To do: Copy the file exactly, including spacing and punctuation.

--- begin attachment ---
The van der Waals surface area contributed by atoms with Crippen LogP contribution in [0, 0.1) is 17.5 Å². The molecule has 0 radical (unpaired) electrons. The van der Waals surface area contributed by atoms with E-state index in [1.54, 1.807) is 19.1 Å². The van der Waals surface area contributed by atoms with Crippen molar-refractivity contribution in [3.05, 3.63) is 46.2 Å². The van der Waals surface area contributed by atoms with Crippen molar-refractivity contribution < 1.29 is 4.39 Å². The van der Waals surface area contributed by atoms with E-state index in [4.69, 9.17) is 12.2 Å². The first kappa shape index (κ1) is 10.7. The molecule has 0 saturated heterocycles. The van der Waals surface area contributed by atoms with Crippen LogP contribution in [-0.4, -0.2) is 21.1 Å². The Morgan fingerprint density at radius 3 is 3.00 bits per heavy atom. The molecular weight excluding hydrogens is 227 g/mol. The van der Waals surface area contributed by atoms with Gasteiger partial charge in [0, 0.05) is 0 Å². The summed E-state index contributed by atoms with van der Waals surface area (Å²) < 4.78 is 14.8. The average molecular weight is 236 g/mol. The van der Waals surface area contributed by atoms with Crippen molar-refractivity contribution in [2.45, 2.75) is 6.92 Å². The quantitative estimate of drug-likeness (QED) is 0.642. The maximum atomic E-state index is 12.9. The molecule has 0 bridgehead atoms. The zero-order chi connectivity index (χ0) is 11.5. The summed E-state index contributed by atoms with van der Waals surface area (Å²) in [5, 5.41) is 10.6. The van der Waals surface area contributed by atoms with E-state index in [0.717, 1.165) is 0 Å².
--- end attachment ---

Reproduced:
The van der Waals surface area contributed by atoms with Crippen LogP contribution in [0, 0.1) is 17.5 Å². The molecule has 0 radical (unpaired) electrons. The van der Waals surface area contributed by atoms with E-state index in [1.54, 1.807) is 19.1 Å². The van der Waals surface area contributed by atoms with Crippen molar-refractivity contribution in [3.05, 3.63) is 46.2 Å². The van der Waals surface area contributed by atoms with Crippen molar-refractivity contribution < 1.29 is 4.39 Å². The van der Waals surface area contributed by atoms with E-state index in [4.69, 9.17) is 12.2 Å². The first kappa shape index (κ1) is 10.7. The molecule has 0 saturated heterocycles. The van der Waals surface area contributed by atoms with Crippen LogP contribution in [-0.4, -0.2) is 21.1 Å². The Morgan fingerprint density at radius 3 is 3.00 bits per heavy atom. The molecular weight excluding hydrogens is 227 g/mol. The van der Waals surface area contributed by atoms with Gasteiger partial charge in [0, 0.05) is 0 Å². The summed E-state index contributed by atoms with van der Waals surface area (Å²) < 4.78 is 14.8. The average molecular weight is 236 g/mol. The van der Waals surface area contributed by atoms with Crippen molar-refractivity contribution in [2.45, 2.75) is 6.92 Å². The quantitative estimate of drug-likeness (QED) is 0.642. The maximum atomic E-state index is 12.9. The molecule has 0 bridgehead atoms. The zero-order chi connectivity index (χ0) is 11.5. The summed E-state index contributed by atoms with van der Waals surface area (Å²) in [5, 5.41) is 10.6. The van der Waals surface area contributed by atoms with E-state index in [0.717, 1.165) is 0 Å².